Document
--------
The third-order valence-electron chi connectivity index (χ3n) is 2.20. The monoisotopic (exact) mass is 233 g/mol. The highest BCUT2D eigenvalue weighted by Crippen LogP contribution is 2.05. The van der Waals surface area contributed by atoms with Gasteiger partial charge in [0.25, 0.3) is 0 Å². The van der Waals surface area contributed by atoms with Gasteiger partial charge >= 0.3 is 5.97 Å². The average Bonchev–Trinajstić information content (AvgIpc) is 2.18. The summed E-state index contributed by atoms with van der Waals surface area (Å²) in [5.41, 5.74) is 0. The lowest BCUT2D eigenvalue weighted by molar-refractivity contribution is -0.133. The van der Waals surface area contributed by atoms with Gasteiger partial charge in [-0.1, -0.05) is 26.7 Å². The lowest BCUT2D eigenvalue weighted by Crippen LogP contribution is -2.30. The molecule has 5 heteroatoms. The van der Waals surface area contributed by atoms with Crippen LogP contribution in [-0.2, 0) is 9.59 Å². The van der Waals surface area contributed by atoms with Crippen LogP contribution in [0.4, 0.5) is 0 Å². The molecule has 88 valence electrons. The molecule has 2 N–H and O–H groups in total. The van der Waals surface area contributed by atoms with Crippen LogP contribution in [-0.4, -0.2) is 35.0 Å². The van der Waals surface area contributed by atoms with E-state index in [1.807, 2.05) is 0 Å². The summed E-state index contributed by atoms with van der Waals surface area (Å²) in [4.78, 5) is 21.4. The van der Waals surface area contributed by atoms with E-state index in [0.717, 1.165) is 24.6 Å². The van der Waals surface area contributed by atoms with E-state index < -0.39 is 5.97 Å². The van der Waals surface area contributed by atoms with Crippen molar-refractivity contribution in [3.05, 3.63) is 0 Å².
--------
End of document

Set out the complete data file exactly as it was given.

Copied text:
The third-order valence-electron chi connectivity index (χ3n) is 2.20. The monoisotopic (exact) mass is 233 g/mol. The highest BCUT2D eigenvalue weighted by Crippen LogP contribution is 2.05. The van der Waals surface area contributed by atoms with Gasteiger partial charge in [0.25, 0.3) is 0 Å². The van der Waals surface area contributed by atoms with Gasteiger partial charge >= 0.3 is 5.97 Å². The average Bonchev–Trinajstić information content (AvgIpc) is 2.18. The summed E-state index contributed by atoms with van der Waals surface area (Å²) in [5.41, 5.74) is 0. The lowest BCUT2D eigenvalue weighted by molar-refractivity contribution is -0.133. The van der Waals surface area contributed by atoms with Gasteiger partial charge in [-0.1, -0.05) is 26.7 Å². The lowest BCUT2D eigenvalue weighted by Crippen LogP contribution is -2.30. The molecule has 5 heteroatoms. The van der Waals surface area contributed by atoms with Crippen LogP contribution in [-0.2, 0) is 9.59 Å². The van der Waals surface area contributed by atoms with Crippen LogP contribution in [0.4, 0.5) is 0 Å². The molecule has 88 valence electrons. The molecule has 2 N–H and O–H groups in total. The van der Waals surface area contributed by atoms with Crippen LogP contribution in [-0.4, -0.2) is 35.0 Å². The van der Waals surface area contributed by atoms with E-state index in [1.807, 2.05) is 0 Å². The summed E-state index contributed by atoms with van der Waals surface area (Å²) in [4.78, 5) is 21.4. The van der Waals surface area contributed by atoms with E-state index in [0.717, 1.165) is 24.6 Å². The van der Waals surface area contributed by atoms with E-state index < -0.39 is 5.97 Å². The van der Waals surface area contributed by atoms with Crippen molar-refractivity contribution in [3.05, 3.63) is 0 Å².